Feral Hogs

Louisiana Regulation Change Allows Hog Hunting at Night


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Louisiana opens night hunting for "outlaw quadrapeds."

While there has been plenty of bad news in 2020, hunters in Louisiana will likely be celebrating a regulation change that opens hunting for feral hogs and other species at night.

According to NOLA.com, Gov. John Bel Edwards signed a new bill into law that went into effect this weekend changing state regulations to allow the hunting coyotes, armadillos, nutria, beavers, and feral hogs on private property with permission.

The regulation change also allows hunters the chance to opportunistically shoot hogs when they stumble upon them by accident. There is a slight catch to the rule change. The Louisiana Department of Wildlife and Fisheries says hunters must contact their parish's sheriff's office 24 hours before any night hunting is for "outlaw quadrupeds" is set to begin. The outlaw quadruped line is what is being used by the agency as a blanket term for coyotes, armadillos, and feral hogs.

Hunters will be allowed to use suppressors, laser sights, artificial light, night vision and infared devices to aid them in their take of these animals. Anyone prohibited from legal firearms use or who has been convicted of a class three or higher wildlife violation are prohibited from hunting at night.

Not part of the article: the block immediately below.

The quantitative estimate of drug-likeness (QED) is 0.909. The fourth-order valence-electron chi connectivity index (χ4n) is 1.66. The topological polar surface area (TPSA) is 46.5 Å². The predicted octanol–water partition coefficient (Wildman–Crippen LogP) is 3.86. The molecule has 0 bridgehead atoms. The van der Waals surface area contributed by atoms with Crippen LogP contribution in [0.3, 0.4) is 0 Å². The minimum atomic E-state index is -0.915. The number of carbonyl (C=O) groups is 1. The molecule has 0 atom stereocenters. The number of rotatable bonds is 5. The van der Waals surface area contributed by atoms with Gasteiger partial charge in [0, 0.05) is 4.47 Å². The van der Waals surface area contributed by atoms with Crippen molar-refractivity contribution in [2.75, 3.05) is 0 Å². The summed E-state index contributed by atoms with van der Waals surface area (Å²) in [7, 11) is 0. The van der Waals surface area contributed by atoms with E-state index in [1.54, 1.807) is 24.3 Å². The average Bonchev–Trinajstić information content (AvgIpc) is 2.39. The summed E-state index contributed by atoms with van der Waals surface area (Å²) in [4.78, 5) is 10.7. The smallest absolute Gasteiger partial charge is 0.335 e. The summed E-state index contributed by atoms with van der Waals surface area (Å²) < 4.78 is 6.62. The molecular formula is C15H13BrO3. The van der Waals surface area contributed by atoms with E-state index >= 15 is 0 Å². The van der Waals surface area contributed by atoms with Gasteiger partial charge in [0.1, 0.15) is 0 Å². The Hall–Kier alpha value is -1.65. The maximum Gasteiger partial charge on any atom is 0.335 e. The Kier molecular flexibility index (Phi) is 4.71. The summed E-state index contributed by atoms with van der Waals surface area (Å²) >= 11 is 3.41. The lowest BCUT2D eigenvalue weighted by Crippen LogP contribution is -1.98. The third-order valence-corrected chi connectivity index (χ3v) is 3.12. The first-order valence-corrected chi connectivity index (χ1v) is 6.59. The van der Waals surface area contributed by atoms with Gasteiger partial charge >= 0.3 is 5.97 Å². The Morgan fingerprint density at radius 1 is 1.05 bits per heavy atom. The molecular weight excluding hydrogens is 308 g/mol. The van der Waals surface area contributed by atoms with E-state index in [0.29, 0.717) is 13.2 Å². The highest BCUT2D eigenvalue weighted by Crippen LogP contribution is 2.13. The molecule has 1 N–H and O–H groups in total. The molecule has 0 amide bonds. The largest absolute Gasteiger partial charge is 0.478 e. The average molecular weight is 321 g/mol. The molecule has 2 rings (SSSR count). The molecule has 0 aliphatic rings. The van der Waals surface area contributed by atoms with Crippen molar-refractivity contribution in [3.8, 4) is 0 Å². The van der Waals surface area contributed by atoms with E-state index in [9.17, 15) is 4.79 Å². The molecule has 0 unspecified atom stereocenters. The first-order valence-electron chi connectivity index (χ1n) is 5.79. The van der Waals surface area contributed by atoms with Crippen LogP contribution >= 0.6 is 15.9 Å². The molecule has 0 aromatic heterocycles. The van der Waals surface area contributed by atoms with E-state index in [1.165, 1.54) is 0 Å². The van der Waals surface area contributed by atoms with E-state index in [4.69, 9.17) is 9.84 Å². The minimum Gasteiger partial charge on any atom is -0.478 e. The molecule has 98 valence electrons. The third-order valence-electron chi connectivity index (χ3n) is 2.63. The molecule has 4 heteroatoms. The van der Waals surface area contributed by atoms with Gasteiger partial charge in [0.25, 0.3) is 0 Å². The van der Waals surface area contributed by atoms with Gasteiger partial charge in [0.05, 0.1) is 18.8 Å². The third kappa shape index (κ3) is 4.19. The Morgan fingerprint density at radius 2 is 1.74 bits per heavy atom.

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The state's new regulation change now brings Louisiana's regulations more closely in line with neighboring Texas, which has the worst feral hog problem in the United States. Officials there have estimated that nearly seven out of every ten animals must be harvested just to keep the population of 1.5 million animals stable.

State Department of Wildlife and Fisheries veterinarian Jim LaCour told NOLA.com that the rule change will not likely put a dent in the estimated population of 700,000 feral hogs that live in Louisiana. He noted that officials had been hesitant to open nighttime for hog hunting due to concerns about deer getting poached.

"But we have so many pigs now, and we need to do what we can to make it easier to shoot them," LaCour told the news organization.

Hunters do not need a permit to take feral hogs and the other mentioned animals on the list at night, but they do need to have a hunting license.

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